Labor learns government is not so easy as it seemed in opposition

The Russian invasion “has implications for the rules-based international order”, he said in a reference to Australia’s more immediate threat from China. But it was also “having an impact on Australians with rising energy prices, rising inflation, impact on supply chains, including on food”.

Moreover, while away, he had been in touch with his ministers about the NSW floods, all was in hand, and he would visit the affected regions first thing in the morning with NSW Premier Dominic Perrottet.

The Ardern example

In hindsight, had Albanese known about the floods, the Ukraine visit was not vital. It added three days to a week-long trip, making it 10 days. That’s a long time to be away when there is a lot happening at home, especially given it was his third trip since the election and there is another one next week.

New Zealand’s Jacinda Ardern, also at the NATO summit and so often the benchmark the left used when criticising Scott Morrison, declined a similar invitation to visit Ukraine. She sent best wishes and support, and Volodymyr Zelensky still gave her a shout-out on Twitter.

It is silly that a prime minister should have to justify his trip to the NATO summit in Spain, followed by a relationship-rebuilding mission to Paris, and then a trip to Ukraine to show solidarity against Russia’s aggression.

But stupid and politics often go hand in glove and Albanese was clearly sensitive to the low-level grumbling that had begun at home about his travel schedule, just as this column predicted a fortnight ago.

The mob is generally resentful and doesn’t always see things the same as those who are close to politics and who understand the importance of prime ministerial travel.

And the mob view on this occasion is not helped by the Parliament not having sat since the election and that it will not do so until the end of this month.

Nor the cavalcade of ministers who are also abroad at any given time, whether it’s Penny Wong on her essential Pacific blitz, Tanya Plibersek posting for selfies with Emmanuel Macron at an oceans’ summit in Portugal, or Richard Marles inexplicably posting pictures of himself on social media doing yoga in India.

The Opposition wasted no time in helping along such sentiment, with unsubtle references to Albanese being abroad while a crisis raged at home.

“There’s 30,000 people who have been told to evacuate their homes, but the PM is more concerned about his reputation on the global stage,” said Angus Taylor.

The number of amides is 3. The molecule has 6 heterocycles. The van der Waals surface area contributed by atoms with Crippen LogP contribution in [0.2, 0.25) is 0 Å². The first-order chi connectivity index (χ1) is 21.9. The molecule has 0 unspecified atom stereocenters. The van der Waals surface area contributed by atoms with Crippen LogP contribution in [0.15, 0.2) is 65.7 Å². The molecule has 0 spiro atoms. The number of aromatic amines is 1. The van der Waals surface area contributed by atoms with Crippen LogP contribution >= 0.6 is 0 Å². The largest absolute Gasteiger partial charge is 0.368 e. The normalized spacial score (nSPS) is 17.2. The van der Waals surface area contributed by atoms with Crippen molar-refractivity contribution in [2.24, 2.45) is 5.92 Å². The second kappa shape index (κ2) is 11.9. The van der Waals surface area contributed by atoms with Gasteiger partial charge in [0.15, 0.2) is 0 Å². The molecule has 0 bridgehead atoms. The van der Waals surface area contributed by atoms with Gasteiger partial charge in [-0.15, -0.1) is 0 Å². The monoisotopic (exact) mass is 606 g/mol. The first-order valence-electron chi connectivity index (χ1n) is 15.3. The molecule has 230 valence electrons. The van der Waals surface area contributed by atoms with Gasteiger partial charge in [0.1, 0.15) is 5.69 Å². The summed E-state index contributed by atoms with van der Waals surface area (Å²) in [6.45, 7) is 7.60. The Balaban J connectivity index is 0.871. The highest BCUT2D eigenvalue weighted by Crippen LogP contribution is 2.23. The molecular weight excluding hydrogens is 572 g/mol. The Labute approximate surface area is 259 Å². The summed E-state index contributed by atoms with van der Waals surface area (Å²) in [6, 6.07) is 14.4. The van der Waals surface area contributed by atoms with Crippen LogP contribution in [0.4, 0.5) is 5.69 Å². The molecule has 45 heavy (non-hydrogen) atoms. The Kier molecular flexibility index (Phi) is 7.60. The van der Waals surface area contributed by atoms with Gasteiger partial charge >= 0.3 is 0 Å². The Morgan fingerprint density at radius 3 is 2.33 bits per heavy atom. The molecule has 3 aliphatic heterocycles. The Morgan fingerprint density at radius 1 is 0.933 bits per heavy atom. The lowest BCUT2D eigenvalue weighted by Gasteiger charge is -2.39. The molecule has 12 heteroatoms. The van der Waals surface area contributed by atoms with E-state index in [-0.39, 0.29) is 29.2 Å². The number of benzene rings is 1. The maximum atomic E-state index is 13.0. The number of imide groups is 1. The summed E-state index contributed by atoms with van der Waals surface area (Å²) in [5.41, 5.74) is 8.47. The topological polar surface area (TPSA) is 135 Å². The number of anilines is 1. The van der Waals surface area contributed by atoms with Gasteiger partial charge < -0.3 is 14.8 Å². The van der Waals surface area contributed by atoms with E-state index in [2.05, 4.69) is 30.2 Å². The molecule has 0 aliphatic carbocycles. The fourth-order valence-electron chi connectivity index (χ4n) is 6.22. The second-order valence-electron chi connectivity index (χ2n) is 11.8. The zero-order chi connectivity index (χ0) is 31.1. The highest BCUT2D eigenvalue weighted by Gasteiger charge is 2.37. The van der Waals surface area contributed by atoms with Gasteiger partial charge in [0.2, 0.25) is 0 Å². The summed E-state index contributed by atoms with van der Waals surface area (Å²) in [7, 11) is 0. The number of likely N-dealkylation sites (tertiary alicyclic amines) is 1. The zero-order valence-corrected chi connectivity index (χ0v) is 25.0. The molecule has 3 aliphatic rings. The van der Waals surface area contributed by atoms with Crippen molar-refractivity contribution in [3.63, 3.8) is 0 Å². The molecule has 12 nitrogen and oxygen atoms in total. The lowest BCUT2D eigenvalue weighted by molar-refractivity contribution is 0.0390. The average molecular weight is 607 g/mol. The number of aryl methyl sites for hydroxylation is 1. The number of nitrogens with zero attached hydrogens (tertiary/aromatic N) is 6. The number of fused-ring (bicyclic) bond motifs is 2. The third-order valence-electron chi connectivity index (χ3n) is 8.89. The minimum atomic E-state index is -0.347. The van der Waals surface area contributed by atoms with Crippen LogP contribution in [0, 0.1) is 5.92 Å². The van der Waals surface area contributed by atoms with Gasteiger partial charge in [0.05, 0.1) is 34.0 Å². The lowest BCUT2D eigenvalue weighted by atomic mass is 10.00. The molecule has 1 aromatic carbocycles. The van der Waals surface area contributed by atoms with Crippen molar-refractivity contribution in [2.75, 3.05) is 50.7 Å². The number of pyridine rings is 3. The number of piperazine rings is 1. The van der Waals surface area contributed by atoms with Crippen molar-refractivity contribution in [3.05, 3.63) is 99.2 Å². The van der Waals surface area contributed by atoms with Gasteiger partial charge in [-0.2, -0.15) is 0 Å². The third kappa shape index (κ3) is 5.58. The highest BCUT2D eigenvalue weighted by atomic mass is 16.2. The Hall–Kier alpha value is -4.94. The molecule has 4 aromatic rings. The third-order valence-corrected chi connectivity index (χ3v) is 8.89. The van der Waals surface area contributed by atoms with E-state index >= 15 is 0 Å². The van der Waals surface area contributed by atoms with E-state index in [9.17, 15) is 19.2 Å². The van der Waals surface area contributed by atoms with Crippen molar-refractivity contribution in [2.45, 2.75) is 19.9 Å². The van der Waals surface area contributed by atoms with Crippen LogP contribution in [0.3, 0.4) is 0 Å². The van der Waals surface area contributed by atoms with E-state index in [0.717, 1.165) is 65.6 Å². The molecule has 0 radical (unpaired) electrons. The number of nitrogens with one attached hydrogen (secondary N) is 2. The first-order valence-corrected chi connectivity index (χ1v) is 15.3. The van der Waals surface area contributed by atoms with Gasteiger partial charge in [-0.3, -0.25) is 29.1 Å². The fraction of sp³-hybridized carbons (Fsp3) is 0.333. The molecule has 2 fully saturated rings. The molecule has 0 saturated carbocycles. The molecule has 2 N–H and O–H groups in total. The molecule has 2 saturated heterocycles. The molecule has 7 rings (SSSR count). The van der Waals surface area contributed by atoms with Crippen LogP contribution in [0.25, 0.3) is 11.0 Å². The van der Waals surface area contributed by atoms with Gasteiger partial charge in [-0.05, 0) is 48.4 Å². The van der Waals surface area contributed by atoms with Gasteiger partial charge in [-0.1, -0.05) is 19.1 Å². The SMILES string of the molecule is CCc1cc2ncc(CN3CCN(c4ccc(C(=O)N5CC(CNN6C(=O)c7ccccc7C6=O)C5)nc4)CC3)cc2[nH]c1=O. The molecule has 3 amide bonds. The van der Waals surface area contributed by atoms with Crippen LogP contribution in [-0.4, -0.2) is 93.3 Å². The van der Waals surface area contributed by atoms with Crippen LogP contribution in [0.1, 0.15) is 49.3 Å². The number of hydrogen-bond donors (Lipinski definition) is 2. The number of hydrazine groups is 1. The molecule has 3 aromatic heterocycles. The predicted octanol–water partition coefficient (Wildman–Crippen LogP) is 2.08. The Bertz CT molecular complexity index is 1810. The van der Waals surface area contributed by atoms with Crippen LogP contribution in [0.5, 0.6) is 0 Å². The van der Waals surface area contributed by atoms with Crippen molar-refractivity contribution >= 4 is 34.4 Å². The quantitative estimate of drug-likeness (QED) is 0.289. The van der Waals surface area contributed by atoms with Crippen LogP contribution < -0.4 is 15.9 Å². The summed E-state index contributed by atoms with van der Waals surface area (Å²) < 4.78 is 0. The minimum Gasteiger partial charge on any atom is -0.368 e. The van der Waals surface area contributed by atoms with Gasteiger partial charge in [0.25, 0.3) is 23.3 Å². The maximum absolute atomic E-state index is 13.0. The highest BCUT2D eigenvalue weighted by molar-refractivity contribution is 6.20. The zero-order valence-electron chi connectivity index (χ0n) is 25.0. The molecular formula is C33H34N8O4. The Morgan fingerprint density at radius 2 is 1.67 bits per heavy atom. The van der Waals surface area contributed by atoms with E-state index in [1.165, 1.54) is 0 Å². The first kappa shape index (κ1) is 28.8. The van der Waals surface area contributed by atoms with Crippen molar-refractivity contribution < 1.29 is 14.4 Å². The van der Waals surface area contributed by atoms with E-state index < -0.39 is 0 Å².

Disingenuous maybe, but something Labor, to a significant extent, brought on itself.

Its justified pursuit of Morrison holidaying in Hawaii while the east coast was ablaze in late 2019 was so successful, it became the template for other similar attacks that were less warranted but served ultimately to create unrealistic expectations of not just Morrison, but now of Albanese.

That’s the upshot of complaining your way into office. The next test will unfold over coming days and weeks as COVID-19 begins to worsen again.

Labor’s killer campaign line about Morrison always “going missing” in times of trouble was bookended by the fires at the start of the term and the floods in northern NSW and south-east Queensland earlier this year.

The Morrison government made political mistakes with the floods, which were of an unprecedented magnitude, but the central perception of Morrison not showing up fails to consider he contracted COVID-19 at the start of the disaster and had to isolate in Kirribilli for seven days.

At the same time, Labor ran around the flood zone fomenting discontent against the absent prime minister. Perceptions of the then-PM were so negative that Labor’s tactic worked a treat, and still does.

“Albanese had no need to mention the effort of former PM Scott Morrison who arrived at the calamitous flood zone of Lismore, northern NSW, nine days after water had swept away lives, houses, businesses and livestock while locals initially had to rely on their own resources to survive,” veteran scribe Tony Wright wrote in The Age on Thursday in an effusive piece about Albanese’s flood visit.

Albanese’s news conference under the plane wing on Tuesday was a telling moment in a telling week for the new government. Everything that seemed so easy from opposition became more difficult.

Just after the prime minister and the press re-embarked for the next leg of the trip to Sydney, the Reserve Bank of Australia lifted interest rates by another 0.5 of a percentage point.

Treasurer Jim Chalmers, so vocal in opposition, like his predecessor had no answers to what is a global scourge, other than to jabber about ridding the budget of rorts and waste, as if that will somehow help.

By Wednesday morning, even the ABC in Melbourne was calling it out after Chalmers protested there was no easy solution and the government was playing the cards it had been dealt.

Again, it was not a latitude the previous government had been afforded and host Virginia Trioli cut off Chalmers: “At a certain point – and I think that point is right now – that line is going to start to wear thin.

“Everyone’s going to turn to you and say, ‘yeah, you wanted the job, you got the job, now you have to do it’.”

That’s the upshot of complaining your way into office. The next test will unfold over coming days and weeks as COVID-19 begins to worsen again.

Given how hopeless the last lot was, the mob will be expecting near-perfection on that as well.

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